Maratus calcitrans, Otto & Hill, 2012

Otto, Jürgen C. & Hill, David E., 2015, Two new peacock spiders of the calcitrans group from southern Queensland (Araneae: Salticidae: Euophryinae: Maratus), Peckhamia 121 (1), pp. 1-34 : 32-34

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Maratus calcitrans


The calcitrans group of the genus Maratus

The five known members of the calcitrans group, all from eastern Australia, are quite distinct ( Figures 37- 38 View Figure 37 View Figure 38 ). Males of all species in this group display a fan bearing a pattern of bold transverse stripes, and all display a single leg III to the female during the fan dance. In M. plumosus the elevated and extended leg III is contralateral to the direction that the fan is rotated during display, and in M. sceletus the elevated leg III is held in a flexed position. The anterior surface of leg III of M. plumosus (iridescent blue) and M. sceletus (prominent black stripe) appears to figure prominently in their displays, whereas the movement of leg III appears to be of more importance in the other three species. All except M. plumosus inflate the posterior opisthosoma and two pairs (median and posterior) of spinnerets during this display. The extent to which these inflated spinnerets are moved during display varies from very rapid in M. sceletus to almost no movement at all in M. jactatus . M. plumosus has ordinary spinnerets, but special plume-like extensions at the posterior end of the fan have the appearance of spinnerets (Otto & Hill 2012, 2013).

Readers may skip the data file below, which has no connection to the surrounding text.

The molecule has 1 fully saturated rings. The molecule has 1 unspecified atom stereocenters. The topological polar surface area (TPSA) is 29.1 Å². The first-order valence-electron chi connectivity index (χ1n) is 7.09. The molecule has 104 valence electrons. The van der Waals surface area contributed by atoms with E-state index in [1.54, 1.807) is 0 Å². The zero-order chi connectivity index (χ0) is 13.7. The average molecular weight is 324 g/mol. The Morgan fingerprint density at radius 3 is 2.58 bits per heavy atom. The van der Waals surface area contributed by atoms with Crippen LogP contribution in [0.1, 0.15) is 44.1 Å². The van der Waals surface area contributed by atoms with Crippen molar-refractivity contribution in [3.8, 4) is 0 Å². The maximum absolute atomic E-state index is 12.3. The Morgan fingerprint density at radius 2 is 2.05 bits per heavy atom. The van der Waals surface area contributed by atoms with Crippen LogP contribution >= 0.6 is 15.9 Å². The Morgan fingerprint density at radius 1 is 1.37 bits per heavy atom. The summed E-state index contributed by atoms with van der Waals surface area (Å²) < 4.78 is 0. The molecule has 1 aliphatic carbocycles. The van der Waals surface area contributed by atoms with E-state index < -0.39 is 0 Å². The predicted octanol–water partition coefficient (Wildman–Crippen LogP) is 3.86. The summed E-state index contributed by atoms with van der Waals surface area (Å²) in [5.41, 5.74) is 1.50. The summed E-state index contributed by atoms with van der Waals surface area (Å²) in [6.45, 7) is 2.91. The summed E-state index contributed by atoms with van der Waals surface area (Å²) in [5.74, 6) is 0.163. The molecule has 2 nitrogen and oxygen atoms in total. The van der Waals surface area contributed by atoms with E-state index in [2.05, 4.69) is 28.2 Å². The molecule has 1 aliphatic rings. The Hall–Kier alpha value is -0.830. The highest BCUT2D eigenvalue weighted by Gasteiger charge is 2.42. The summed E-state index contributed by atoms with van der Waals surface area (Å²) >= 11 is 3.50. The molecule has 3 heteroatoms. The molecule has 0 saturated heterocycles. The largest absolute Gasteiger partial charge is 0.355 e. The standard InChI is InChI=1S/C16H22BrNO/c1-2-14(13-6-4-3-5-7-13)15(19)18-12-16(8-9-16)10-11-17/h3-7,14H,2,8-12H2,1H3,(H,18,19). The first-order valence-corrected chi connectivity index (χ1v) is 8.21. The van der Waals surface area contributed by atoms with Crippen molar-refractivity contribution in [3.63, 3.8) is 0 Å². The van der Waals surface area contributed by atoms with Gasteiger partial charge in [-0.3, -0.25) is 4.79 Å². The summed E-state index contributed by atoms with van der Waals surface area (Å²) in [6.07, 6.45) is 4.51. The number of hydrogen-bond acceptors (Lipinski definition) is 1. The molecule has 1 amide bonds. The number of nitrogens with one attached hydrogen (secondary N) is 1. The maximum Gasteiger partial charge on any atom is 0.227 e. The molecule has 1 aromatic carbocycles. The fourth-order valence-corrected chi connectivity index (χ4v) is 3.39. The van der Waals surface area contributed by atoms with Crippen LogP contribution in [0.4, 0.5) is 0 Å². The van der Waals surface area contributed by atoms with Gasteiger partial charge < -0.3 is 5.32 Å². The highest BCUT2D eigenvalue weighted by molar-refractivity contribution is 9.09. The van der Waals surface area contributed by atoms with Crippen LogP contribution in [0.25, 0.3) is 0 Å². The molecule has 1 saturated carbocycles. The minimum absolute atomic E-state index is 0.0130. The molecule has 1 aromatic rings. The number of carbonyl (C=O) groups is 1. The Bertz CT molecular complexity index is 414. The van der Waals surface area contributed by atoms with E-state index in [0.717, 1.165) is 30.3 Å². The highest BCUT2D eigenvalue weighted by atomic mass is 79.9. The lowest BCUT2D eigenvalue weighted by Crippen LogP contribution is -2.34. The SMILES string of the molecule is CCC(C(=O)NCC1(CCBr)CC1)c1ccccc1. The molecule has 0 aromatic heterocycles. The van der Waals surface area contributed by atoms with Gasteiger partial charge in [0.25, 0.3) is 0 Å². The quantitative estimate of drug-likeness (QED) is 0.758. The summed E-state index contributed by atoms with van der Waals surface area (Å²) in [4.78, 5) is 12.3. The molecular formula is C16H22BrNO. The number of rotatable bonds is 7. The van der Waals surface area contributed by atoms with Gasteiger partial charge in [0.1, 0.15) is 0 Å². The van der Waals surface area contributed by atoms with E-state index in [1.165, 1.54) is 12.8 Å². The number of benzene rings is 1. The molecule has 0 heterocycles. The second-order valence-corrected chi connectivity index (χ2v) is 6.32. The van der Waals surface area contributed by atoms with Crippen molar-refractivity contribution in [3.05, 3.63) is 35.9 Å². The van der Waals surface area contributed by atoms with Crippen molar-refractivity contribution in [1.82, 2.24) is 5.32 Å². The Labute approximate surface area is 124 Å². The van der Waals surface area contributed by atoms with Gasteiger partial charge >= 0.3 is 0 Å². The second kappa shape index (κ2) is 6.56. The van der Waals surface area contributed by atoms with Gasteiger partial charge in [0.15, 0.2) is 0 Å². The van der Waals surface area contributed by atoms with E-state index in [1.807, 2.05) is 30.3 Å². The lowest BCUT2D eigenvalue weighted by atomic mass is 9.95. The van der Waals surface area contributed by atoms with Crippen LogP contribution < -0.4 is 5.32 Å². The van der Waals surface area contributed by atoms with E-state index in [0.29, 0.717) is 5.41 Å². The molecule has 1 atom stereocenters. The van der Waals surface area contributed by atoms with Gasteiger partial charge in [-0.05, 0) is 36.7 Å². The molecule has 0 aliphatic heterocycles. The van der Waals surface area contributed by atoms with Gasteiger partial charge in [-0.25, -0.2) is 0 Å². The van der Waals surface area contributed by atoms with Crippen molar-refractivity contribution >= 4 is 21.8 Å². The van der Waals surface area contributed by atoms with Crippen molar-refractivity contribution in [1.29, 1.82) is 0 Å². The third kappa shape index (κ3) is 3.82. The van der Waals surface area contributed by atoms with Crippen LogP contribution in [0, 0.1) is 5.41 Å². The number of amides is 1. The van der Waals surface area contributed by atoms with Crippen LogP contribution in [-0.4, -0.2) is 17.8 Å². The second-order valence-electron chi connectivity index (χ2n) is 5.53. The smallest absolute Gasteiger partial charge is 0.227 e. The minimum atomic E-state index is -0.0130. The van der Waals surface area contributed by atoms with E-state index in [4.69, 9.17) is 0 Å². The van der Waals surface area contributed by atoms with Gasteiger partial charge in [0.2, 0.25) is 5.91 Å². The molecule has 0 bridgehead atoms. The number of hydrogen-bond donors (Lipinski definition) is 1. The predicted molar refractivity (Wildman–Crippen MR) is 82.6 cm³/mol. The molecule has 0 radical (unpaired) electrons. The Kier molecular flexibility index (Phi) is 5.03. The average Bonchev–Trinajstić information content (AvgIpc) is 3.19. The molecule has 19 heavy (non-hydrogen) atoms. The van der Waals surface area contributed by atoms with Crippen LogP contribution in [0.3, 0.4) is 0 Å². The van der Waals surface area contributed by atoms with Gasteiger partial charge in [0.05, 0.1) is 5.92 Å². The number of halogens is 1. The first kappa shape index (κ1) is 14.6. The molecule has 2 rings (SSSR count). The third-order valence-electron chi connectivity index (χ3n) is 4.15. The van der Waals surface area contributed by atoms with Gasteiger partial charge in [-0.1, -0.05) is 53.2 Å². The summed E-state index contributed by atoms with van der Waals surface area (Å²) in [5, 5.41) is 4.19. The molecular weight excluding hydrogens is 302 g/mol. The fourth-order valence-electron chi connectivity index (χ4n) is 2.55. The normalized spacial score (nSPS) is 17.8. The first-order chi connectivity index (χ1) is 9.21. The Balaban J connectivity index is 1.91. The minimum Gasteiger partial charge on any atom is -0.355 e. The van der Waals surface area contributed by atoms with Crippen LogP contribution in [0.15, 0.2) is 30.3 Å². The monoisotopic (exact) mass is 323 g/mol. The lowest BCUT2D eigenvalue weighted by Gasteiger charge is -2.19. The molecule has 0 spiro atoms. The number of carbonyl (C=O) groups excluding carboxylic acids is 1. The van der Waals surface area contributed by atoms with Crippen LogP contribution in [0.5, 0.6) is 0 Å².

Three of the species in this group have lateral opisthosomal flaps that can be used to extend the width of the fan during display, but these are quite different from each other. The flaps of M. jactatus are narrow and represent simple extensions of the fan. Those of M. digitatus are semicircular with dull-green iridescent scales that contrast with those of the dorsal plate, and do not appear to play a major role in the fan dance itself, when they remain folded or retracted (Otto & Hill 2012). M. plumosus males have more complex flaps, including an eye-like, circular posterior portion, and the flaps on each side are usually extended only when the flaps of the opposite side are retracted. The appearance and use of the pedipalps by M. sceletus in display is unique. The fan dance of all species in this group is assymetrical, alternating between display to the left or to the right side.